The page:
Information and support in one place.

Ectopic pregnancy is a pregnancy that develops outside the uterus and most cases the pregnancy develops in the Fallopian tube also known as a tubal ectopic pregnancy. Some however, do develop in other areas that are not the womb.

Tubal ectopic pregnancy cannot survive and non-tubal ectopic pregnancy is extremely unlikely to survive. In all cases, if left untreated an ectopic pregnancy can cause serious harm to the mother.

Support organisations and charities

The Ectopic Pregnancy Trust.

The EPT strives to provide information, education and support to those affected by early pregnancy complications and to the health professionals who care for them.

Support organisations and charities

The Miscarriage Association.

The Miscarriage Association is here to provide support and information to anyone affected by miscarriage, ectopic pregnancy or molar pregnancy.

Support organisations and charities

Ectopic Pregnancy Foundation.

Ectopic Pregnancy Foundation was launched in 2004 to raise awareness for one of the biggest causes of maternal mortality in the UK. They also want to improve the care of women with a diagnosis, or possible diagnosis, of ectopic pregnancy

Legal advice.

If the worst occurs, like any complaint or claim, it is vital to seek advice as soon as possible. If suitable, you may be invited to speak with your treating doctors to discuss the events that led to the death and to provide you with an opportunity to ask questions. On some occasions it is not immediately clear what the cause of death was, and a post-mortem examination may be advised. A post-mortem is a type of autopsy and examination performed on the baby to determine the cause of death.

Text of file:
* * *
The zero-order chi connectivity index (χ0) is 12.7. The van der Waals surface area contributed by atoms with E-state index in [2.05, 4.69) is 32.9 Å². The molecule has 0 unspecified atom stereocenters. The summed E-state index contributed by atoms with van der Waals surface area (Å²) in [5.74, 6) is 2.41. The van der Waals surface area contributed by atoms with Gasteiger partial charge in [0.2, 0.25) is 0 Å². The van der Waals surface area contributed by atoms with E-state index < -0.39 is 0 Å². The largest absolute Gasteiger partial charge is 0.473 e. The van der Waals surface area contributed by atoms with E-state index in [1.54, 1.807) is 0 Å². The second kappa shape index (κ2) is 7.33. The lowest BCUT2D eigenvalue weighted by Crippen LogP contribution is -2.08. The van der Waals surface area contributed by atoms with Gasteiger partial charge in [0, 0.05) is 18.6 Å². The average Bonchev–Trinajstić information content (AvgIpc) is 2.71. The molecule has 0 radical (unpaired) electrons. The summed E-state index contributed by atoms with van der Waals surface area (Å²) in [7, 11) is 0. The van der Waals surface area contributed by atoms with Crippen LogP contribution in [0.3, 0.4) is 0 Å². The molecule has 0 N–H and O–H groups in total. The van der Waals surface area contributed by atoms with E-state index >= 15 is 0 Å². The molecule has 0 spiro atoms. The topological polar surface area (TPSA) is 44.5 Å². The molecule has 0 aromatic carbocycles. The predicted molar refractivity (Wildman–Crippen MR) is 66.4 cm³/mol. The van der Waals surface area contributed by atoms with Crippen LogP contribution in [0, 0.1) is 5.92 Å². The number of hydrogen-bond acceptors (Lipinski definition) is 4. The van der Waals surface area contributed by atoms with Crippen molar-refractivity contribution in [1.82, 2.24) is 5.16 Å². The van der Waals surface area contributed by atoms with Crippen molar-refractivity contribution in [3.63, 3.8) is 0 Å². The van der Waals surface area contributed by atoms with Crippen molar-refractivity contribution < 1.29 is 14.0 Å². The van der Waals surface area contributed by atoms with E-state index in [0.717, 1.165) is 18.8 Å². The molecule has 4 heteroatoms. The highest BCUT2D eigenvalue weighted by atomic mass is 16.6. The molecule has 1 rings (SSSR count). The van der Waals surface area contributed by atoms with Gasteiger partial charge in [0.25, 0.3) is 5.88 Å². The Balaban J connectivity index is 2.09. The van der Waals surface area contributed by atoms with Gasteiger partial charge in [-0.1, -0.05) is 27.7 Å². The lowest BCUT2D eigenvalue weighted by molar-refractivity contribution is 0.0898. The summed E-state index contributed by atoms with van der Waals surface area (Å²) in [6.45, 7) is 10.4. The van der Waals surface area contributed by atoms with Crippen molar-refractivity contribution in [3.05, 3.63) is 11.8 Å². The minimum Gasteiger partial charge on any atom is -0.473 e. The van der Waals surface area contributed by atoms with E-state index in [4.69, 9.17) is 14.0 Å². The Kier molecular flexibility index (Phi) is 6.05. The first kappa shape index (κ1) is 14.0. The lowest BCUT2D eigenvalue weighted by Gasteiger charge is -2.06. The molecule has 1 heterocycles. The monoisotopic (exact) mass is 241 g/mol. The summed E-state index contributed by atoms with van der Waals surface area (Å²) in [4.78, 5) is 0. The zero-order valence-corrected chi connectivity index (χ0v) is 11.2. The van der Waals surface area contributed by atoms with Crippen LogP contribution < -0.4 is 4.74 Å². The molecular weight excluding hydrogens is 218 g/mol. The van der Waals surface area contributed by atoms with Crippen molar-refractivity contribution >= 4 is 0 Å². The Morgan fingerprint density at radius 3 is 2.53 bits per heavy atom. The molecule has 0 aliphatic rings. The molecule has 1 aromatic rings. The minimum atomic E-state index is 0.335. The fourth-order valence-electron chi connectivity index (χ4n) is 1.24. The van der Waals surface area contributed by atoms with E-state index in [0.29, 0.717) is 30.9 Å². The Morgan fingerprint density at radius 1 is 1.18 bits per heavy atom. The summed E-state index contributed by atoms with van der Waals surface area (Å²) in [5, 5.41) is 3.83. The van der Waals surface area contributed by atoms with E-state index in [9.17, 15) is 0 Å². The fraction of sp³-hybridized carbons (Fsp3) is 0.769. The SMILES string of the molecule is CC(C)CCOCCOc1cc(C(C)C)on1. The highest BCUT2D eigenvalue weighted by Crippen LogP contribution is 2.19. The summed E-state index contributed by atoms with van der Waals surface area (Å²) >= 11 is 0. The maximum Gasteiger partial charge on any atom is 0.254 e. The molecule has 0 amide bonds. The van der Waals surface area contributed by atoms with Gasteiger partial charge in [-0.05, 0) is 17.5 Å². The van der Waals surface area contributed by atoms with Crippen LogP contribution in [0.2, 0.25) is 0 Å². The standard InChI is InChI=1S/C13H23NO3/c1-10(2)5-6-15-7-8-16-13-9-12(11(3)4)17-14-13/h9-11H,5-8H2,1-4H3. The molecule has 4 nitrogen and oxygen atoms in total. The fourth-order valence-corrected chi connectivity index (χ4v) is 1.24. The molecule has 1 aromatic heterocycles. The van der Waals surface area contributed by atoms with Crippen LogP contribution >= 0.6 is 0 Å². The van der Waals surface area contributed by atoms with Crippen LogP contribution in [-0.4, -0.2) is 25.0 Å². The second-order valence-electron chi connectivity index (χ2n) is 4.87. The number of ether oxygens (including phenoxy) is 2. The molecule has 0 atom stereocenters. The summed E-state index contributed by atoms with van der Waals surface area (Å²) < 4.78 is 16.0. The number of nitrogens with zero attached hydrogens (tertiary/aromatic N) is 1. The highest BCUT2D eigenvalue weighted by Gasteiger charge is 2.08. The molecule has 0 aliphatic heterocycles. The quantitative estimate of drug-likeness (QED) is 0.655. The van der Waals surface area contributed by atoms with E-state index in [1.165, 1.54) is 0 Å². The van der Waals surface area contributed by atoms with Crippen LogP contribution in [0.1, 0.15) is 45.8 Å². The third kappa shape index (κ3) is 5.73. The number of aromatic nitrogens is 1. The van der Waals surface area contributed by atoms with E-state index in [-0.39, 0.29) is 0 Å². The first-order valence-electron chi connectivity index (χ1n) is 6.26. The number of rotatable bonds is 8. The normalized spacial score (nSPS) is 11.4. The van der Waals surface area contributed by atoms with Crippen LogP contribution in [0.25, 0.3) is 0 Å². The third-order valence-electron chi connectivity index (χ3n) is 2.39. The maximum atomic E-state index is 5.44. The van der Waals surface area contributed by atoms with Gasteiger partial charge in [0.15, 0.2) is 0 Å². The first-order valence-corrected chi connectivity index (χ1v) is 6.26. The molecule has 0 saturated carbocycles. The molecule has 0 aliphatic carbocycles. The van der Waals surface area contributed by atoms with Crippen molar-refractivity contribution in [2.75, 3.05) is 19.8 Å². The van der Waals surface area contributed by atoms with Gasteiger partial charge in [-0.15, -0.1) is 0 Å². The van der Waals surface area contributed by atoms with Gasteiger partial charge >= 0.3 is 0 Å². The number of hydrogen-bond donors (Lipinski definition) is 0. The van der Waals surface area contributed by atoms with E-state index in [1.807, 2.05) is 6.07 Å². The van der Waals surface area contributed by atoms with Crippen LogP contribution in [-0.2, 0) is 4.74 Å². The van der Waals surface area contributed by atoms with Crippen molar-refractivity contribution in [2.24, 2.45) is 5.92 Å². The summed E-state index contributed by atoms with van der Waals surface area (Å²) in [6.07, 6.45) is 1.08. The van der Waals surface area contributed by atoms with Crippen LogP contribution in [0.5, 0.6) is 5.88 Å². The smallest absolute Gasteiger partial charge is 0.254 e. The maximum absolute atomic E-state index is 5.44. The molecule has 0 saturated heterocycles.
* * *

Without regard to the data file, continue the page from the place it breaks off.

This is an important step to take in terms of registering the death and on some occasions involving genetic conditions, can be used to monitor and treat future pregnancies. In some cases, the hospital may wish to conduct an investigation into the circumstances around your child’s death. As part of this process, they may look at your medical records, speak with you and your partner and the staff involved in your care. If this takes place you are entitled to a copy of any investigation report, any comments obtained from the staff and a set of your medical records.

This should be conducted with the upmost respect and sympathy to you and your family and you should be referred to the patient liaison services or complaint team for support. Consideration should be made as to whether a referral for counselling or further treatment is required.

Related services.

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